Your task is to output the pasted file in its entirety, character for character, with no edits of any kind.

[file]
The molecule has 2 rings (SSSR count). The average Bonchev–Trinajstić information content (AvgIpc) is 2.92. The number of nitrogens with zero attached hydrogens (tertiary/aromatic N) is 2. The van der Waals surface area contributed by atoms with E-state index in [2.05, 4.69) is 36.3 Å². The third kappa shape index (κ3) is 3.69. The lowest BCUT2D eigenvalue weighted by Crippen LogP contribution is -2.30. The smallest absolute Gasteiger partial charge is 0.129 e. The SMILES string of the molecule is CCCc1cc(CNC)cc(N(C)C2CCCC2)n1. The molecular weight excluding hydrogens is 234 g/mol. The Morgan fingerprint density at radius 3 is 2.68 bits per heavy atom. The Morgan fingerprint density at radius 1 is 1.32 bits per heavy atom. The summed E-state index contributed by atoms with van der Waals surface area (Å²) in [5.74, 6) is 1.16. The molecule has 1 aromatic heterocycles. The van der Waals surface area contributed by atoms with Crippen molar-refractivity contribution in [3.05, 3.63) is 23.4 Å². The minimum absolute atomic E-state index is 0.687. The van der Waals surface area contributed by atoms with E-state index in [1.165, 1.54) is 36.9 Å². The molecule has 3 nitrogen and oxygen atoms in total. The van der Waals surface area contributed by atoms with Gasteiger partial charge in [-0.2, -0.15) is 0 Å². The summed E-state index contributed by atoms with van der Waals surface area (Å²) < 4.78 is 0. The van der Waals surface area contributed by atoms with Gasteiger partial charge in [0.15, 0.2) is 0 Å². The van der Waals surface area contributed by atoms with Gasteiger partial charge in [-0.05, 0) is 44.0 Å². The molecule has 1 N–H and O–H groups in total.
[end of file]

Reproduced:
The molecule has 2 rings (SSSR count). The average Bonchev–Trinajstić information content (AvgIpc) is 2.92. The number of nitrogens with zero attached hydrogens (tertiary/aromatic N) is 2. The van der Waals surface area contributed by atoms with E-state index in [2.05, 4.69) is 36.3 Å². The third kappa shape index (κ3) is 3.69. The lowest BCUT2D eigenvalue weighted by Crippen LogP contribution is -2.30. The smallest absolute Gasteiger partial charge is 0.129 e. The SMILES string of the molecule is CCCc1cc(CNC)cc(N(C)C2CCCC2)n1. The molecular weight excluding hydrogens is 234 g/mol. The Morgan fingerprint density at radius 3 is 2.68 bits per heavy atom. The Morgan fingerprint density at radius 1 is 1.32 bits per heavy atom. The summed E-state index contributed by atoms with van der Waals surface area (Å²) in [5.74, 6) is 1.16. The molecule has 1 aromatic heterocycles. The van der Waals surface area contributed by atoms with Crippen molar-refractivity contribution in [3.05, 3.63) is 23.4 Å². The minimum absolute atomic E-state index is 0.687. The van der Waals surface area contributed by atoms with E-state index in [1.165, 1.54) is 36.9 Å². The molecule has 3 nitrogen and oxygen atoms in total. The van der Waals surface area contributed by atoms with Gasteiger partial charge in [-0.2, -0.15) is 0 Å². The summed E-state index contributed by atoms with van der Waals surface area (Å²) < 4.78 is 0. The van der Waals surface area contributed by atoms with Gasteiger partial charge in [0.15, 0.2) is 0 Å². The van der Waals surface area contributed by atoms with Gasteiger partial charge in [-0.05, 0) is 44.0 Å². The molecule has 1 N–H and O–H groups in total.